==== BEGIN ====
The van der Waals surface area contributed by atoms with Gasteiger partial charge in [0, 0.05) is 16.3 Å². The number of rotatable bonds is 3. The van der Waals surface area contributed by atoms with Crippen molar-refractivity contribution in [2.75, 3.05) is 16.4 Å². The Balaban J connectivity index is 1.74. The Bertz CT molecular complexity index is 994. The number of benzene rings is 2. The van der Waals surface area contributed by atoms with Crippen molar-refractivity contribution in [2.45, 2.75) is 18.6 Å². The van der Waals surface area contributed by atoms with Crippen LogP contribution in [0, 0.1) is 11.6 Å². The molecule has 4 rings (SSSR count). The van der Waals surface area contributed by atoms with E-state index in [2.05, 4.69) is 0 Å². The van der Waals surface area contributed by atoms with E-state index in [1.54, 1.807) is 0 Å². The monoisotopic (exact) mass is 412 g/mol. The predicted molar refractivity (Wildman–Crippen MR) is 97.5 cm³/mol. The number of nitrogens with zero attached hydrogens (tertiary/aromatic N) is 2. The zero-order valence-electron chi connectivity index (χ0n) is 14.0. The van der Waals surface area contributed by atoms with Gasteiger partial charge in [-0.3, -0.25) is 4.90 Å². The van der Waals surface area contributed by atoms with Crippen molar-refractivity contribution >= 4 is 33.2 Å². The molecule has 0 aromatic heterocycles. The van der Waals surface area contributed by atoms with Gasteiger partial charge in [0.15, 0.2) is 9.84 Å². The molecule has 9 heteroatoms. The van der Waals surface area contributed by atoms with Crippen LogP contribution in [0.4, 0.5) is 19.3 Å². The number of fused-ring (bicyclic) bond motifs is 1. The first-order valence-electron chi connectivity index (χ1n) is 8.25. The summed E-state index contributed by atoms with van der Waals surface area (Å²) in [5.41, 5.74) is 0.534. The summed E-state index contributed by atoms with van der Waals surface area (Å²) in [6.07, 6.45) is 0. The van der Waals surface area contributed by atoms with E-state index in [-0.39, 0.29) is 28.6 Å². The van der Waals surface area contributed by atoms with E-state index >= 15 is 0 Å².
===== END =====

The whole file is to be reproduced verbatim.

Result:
The van der Waals surface area contributed by atoms with Gasteiger partial charge in [0, 0.05) is 16.3 Å². The number of rotatable bonds is 3. The van der Waals surface area contributed by atoms with Crippen molar-refractivity contribution in [2.75, 3.05) is 16.4 Å². The Balaban J connectivity index is 1.74. The Bertz CT molecular complexity index is 994. The number of benzene rings is 2. The van der Waals surface area contributed by atoms with Crippen molar-refractivity contribution in [2.45, 2.75) is 18.6 Å². The van der Waals surface area contributed by atoms with Crippen LogP contribution in [0, 0.1) is 11.6 Å². The molecule has 4 rings (SSSR count). The van der Waals surface area contributed by atoms with E-state index in [2.05, 4.69) is 0 Å². The van der Waals surface area contributed by atoms with E-state index in [1.54, 1.807) is 0 Å². The monoisotopic (exact) mass is 412 g/mol. The predicted molar refractivity (Wildman–Crippen MR) is 97.5 cm³/mol. The number of nitrogens with zero attached hydrogens (tertiary/aromatic N) is 2. The zero-order valence-electron chi connectivity index (χ0n) is 14.0. The van der Waals surface area contributed by atoms with Gasteiger partial charge in [-0.3, -0.25) is 4.90 Å². The van der Waals surface area contributed by atoms with Crippen molar-refractivity contribution >= 4 is 33.2 Å². The molecule has 0 aromatic heterocycles. The van der Waals surface area contributed by atoms with Gasteiger partial charge in [0.15, 0.2) is 9.84 Å². The molecule has 9 heteroatoms. The van der Waals surface area contributed by atoms with Crippen LogP contribution in [0.4, 0.5) is 19.3 Å². The number of fused-ring (bicyclic) bond motifs is 1. The first-order valence-electron chi connectivity index (χ1n) is 8.25. The summed E-state index contributed by atoms with van der Waals surface area (Å²) in [5.41, 5.74) is 0.534. The summed E-state index contributed by atoms with van der Waals surface area (Å²) in [6.07, 6.45) is 0. The van der Waals surface area contributed by atoms with E-state index in [-0.39, 0.29) is 28.6 Å². The van der Waals surface area contributed by atoms with E-state index >= 15 is 0 Å².